BRUSSELS (AFP) - The number of young Europeans going to fight alongside extremist groups in Syria and countries such as Somalia and Sudan, is growing and the EU must try to halt it, a senior official said Wednesday.
Youngsters joining up with radical groups such as Al-Qaeda "can pose a threat to our security on their return home from a combat zone," European Union Home Affairs Commissioner Cecilia Malmstroem said as she unveiled a new programme to tackle the problem.
Traditional law enforcement is not enough and EU member states "have no time to lose" in taking new measures, Ms Malmstroem said. Asked about how many fighters have gone to Syria, she said there were some 1,200 but the number is growing.
Of additional concern, she said, was that "Syria is not the only problem ... it is also happening in Somalia, Sudan for instance."
On Tuesday, President Hollande said 700 people had left France to fight in Syria, a trend he called "worrying".
Ms Malmstroem gave no details of how many fighters were going to these new countries, citing them to highlight the extent of the problem and its growth.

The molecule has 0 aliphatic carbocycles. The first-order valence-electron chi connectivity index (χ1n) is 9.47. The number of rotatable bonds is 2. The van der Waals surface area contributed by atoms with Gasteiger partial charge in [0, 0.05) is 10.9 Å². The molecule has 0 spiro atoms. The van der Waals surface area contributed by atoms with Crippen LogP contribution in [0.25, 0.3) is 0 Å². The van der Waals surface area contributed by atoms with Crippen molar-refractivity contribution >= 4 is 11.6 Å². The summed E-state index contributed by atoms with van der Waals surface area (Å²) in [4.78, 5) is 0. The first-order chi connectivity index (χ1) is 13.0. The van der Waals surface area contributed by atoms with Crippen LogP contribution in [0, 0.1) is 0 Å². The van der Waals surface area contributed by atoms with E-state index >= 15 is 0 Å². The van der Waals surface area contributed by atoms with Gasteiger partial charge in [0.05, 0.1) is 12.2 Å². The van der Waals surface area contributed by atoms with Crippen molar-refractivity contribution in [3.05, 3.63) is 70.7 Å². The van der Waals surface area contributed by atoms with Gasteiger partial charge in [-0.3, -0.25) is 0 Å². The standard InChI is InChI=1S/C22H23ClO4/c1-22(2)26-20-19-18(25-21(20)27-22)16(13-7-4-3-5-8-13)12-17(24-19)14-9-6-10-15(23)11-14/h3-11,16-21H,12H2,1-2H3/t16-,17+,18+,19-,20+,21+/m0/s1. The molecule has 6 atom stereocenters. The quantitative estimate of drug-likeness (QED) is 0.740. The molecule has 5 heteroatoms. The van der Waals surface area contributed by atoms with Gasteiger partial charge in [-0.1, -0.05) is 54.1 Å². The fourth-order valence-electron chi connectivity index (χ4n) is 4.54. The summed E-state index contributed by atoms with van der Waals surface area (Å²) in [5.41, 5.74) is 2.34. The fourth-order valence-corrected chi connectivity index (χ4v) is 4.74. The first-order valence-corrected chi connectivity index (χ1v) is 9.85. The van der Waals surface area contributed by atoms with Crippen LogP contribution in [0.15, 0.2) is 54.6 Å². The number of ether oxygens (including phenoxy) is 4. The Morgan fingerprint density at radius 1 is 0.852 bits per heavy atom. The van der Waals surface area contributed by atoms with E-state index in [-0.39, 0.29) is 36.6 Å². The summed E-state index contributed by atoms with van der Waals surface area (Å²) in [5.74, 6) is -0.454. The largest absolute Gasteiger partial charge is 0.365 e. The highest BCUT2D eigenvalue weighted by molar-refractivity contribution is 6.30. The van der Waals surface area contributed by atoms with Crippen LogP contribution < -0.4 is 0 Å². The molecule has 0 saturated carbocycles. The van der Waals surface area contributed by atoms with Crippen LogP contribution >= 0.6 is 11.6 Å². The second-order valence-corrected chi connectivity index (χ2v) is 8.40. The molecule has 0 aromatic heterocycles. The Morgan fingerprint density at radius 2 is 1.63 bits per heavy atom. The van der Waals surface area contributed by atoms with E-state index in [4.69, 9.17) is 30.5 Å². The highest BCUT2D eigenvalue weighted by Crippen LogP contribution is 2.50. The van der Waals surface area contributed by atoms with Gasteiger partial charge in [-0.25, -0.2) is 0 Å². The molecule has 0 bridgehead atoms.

"No country is spared from the scourge of violent extremism. But still far too few EU member states are facing up to this rising threat," Ms Malmstroem said in a statement.
"We need strong, preventive measures to counter extremism in all its forms.
Our aim is to boost ... efforts against radicalisation and extremist violence, and to provide a toolbox for preventive action in Europe," she added.
Among the measures suggested are broadly based national strategies coupled with a European information hub to share experiences in combatting the problem.
The Radicalisation Awareness Network (RAN) should be strengthened, with dis-engagement and de-radicalisation support programmes to members of extremist groups in every EU country.